Hate Is All You Need to Federalize a Crime
Yesterday three white men from Mississippi, ranging in age from 18 to 20, pleaded guilty to federal hate crime charges in connection with the June 2011 murder of James C. Anderson, a black man whom they beat and ran over with a Ford F-250 pickup truck in a Jackson parking lot. Unlike, say, Dharun Ravi's webcam peeping, this was indisputably a hate crime: Deryl Dedmon, John A. Rice, and Dylan Butler admitted they made a habit of targeting black people for harassment and assault, attacking them with beer bottles and slingshots, among other things. On the night they killed Anderson, they attended a birthday party in Puckett, Mississippi, where they decided to drive into Jackson for another racist rampage. They picked Anderson, who was stuck in the lot after locking his keys in his car, because he seemed drunk and therefore easy pickings. This despicable crime would have been subject to severe penalties regardless of motive, and one might wonder not only whether imposing extra punishment for the defendants' racism is appropriate but whether it is even possible with a crime that is already punishable by life imprisonment or the death penalty. But I'd like to ask a different question: Why was this a federal case?
Mississippi, after all, has a law against murder; it even has its own hate crime statute. In fact, Dedmon, who drove the pickup truck over Anderson, was sentenced in state court on Wednesday to two life terms without the possibility of parole. (Anderson's family had asked that he not receive the death penalty.) For good measure, Dedmon is expected to receive an additional 50-year sentence in federal court. Announcing the federal guilty pleas yesterday, John Dowdy Jr., the U.S. attorney for the Southern District of Mississippi, praised "the swift and certain investigation by the Jackson Police Department," so evidently this was not a situation where the victim's family would have been denied justice because of local officials' apathy or inaction. Likewise, the 2009 federal law under which Dedmon, Rice, and Butler were charged is named after two murder victims, Matthew Shepard and James Byrd, whose killers were arrested, tried, convicted, and sentenced to life in prison or death, all without the benefit of hate crime laws, state or federal.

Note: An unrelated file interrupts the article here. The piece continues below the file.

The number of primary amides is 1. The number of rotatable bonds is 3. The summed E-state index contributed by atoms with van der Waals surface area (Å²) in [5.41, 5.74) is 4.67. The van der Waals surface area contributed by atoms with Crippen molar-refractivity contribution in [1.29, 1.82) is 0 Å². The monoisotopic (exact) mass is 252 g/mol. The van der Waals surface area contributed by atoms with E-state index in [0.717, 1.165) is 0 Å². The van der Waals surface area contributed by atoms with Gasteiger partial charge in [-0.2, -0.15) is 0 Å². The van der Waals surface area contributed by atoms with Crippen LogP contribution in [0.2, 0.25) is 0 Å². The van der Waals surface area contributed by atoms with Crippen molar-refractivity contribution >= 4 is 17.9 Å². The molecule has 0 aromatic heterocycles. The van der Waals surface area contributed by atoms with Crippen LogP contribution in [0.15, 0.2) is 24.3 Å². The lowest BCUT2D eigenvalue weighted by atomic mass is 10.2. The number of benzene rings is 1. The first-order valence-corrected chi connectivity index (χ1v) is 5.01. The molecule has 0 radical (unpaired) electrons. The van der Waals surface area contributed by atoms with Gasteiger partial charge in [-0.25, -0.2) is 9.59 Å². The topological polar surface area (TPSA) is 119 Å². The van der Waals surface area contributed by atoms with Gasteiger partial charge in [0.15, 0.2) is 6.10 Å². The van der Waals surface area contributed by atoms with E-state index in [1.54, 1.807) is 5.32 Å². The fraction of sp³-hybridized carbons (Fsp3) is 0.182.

If the practical rationale for federal intervention in this case is hard to see, the constitutional justification is nearly invisible. The Matthew Shepard and James Byrd Jr. Hate Crimes Prevention Act loosened the requirements for federalizing such cases to the point that the Justice Department can prosecute essentially any violent crime if it believes the victim was selected "because of" his actual or perceived race, religion, national origin, gender, disability, sexual orientation, or gender identity. Whereas before the victim had to be involved in a "federally protected" activity (such as voting or education), now even the vaguest gesture toward the Commerce Clause will do, including a victim engaged in "economic activity," a "weapon that has traveled in interstate or foreign commerce," or a crime that "otherwise affects interstate or foreign commerce." The criteria are so loose that Dowdy did not even bother to mention interstate commerce (or any other federal nexus) in his indictment of Dedmon, Rice, and Butler. Let me help him out: The pickup truck was made outside of Mississippi.
Legislation like this makes a mockery of constitutional limits on federal authority, which emphatically does not include the power to prosecute violent crimes based on the perpetrator's bigoted motivation. And although the Supreme Court's doctrine of "dual sovereignty" says serial prosecutions for the same actions in state and federal court do not constitute double jeopardy, let's be honest: They do, and absurdly piling a 50-year sentence on top of two life terms is the least of the problems posed by that reality. The federal hate crime law means the Justice Department can (and does) prosecute people it believes were wrongly acquitted (or insufficiently punished) the first time around, a decision that is bound to be influenced by political considerations. Imagine what might happen, for instance, if a Florida jury acquits George Zimmerman in the death of Trayvon Martin because it accepts his self-defense claim. Would the Justice Department (which is already looking into the case) accept that result, or would it allege a racist motive and try, try again?